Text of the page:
• Hawaii;
  • Illinois;
  • Iowa;
  • Maine;
  • Maryland;
  • Massachusetts;
  • Minnesota;
  • Nevada;
  • New Hampshire;
  • New Mexico;
  • New Jersey;
  • New York;
  • Oregon;
  • Rhode Island;
  • Vermont;
  • Washington; and
  • Washington, D.C.

States that have some explicit protections include:

  • Wisconsin; and
  • Utah.

States that do not have any explicit protections include:

  • Alabama;
  • Alaska;
  • Arizona;
  • Arkansas;
  • Florida;
  • Georgia;
  • Idaho;
  • Indiana;
  • Kansas;
  • Kentucky;
  • Louisiana;
  • Michigan;
  • Mississippi;
  • Missouri;
  • Montana;
  • Nebraska;
  • North Carolina;
  • North Dakota;
  • Ohio;
  • Oklahoma;
  • Pennsylvania;
  • South Carolina;
  • Tennessee;
  • Texas;
  • Virginia; and
  • Wyoming.

Although there are no laws to protect these LGBTQ citizens at the state level, there are certain cities, counties, and other localities which have their own anti-discrimination ordinances. It is important for an individual to check with their local officials or a local employment attorney in order to determine what places and states provide protections.

What Can I Do if My State Does not Have Discrimination Protections?

As previously mentioned, even if an individual’s state does not have any specific anti-discrimination statutes regarding employment, there are many counties, cities, and towns which may have local laws that over these issues. It is more likely that larger cities will have these protections, but the only way to know for sure is for an individual to check with their local government or a local employment attorney.

Additionally, there may be other ways in which LGBTQ workers may receive compensation from their employer based upon legal theories other than sexual orientation discrimination in a civil lawsuit.

An individual in this situation may be able to file a hostile work environment claim and claim that the pervasive atmosphere of harassment makes it impossible to properly do their job. If the facts fit the requirements of the claim, the individual may also have the option of filing a sexual harassment claim as well.

Another option for an unprotected LGBTQ employee may be a wrongful termination lawsuit. Whether this option is available will depend upon the facts of the situation.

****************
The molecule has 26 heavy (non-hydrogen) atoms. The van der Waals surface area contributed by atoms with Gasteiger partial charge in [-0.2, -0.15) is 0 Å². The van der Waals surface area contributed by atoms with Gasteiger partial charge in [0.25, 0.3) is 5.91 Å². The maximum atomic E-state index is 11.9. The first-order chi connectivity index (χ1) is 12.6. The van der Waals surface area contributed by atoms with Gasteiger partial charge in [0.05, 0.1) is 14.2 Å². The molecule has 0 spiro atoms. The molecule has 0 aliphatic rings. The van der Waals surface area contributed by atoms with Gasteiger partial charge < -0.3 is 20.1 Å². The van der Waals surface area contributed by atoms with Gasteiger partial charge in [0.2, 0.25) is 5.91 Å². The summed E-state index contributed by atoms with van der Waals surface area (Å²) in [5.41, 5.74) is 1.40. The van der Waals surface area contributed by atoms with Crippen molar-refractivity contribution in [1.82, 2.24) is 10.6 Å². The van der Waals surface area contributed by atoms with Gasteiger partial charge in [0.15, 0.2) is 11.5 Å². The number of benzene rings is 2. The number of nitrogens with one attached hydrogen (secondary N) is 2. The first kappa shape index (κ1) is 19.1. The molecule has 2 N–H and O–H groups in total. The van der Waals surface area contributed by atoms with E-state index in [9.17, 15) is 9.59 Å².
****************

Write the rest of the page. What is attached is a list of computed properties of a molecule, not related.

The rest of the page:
While there may be some alternatives available to laws which protect sexual orientation discrimination in states where there are no laws, it may require a different type of lawsuit.

What About Private Companies?

Another option an individual may consider is a company enforced protection based upon corporate policy. Many corporations, both small and large, now specifically state that they will not discriminate based upon sexual orientation, whether or not that particular state mandates protections.

Many employers also offer the same benefits to same sex couples as those that are offered to heterosexual employees. If the company an individual works for has the type of a policy and they find that a manager or other employee is violating that policy, they can be reported through the proper company channels. These claims tend to be treated as seriously as other types of discrimination.

Do I Need An Attorney For My Sexual Orientation Discrimination Issue?

It is essential to have the assistance of a discrimination lawyer for any sexual orientation discrimination issues you may be facing. Of course, all legal issues may be tricky, but the ever-changing nature of LGBTQ workplace protections may be especially challenging and confusing.

If you find yourself in a situation where you are being discriminated against improperly, it is important to seek advice from an attorney as soon as possible. They can explain the laws in your area as well as any issues which you may encounter.

Your attorney will be able to explain what protections are available to you, whether there may be alternative claims you can make, and advocate for your rights each step of the way. If you have to appear in court, your attorney will represent you.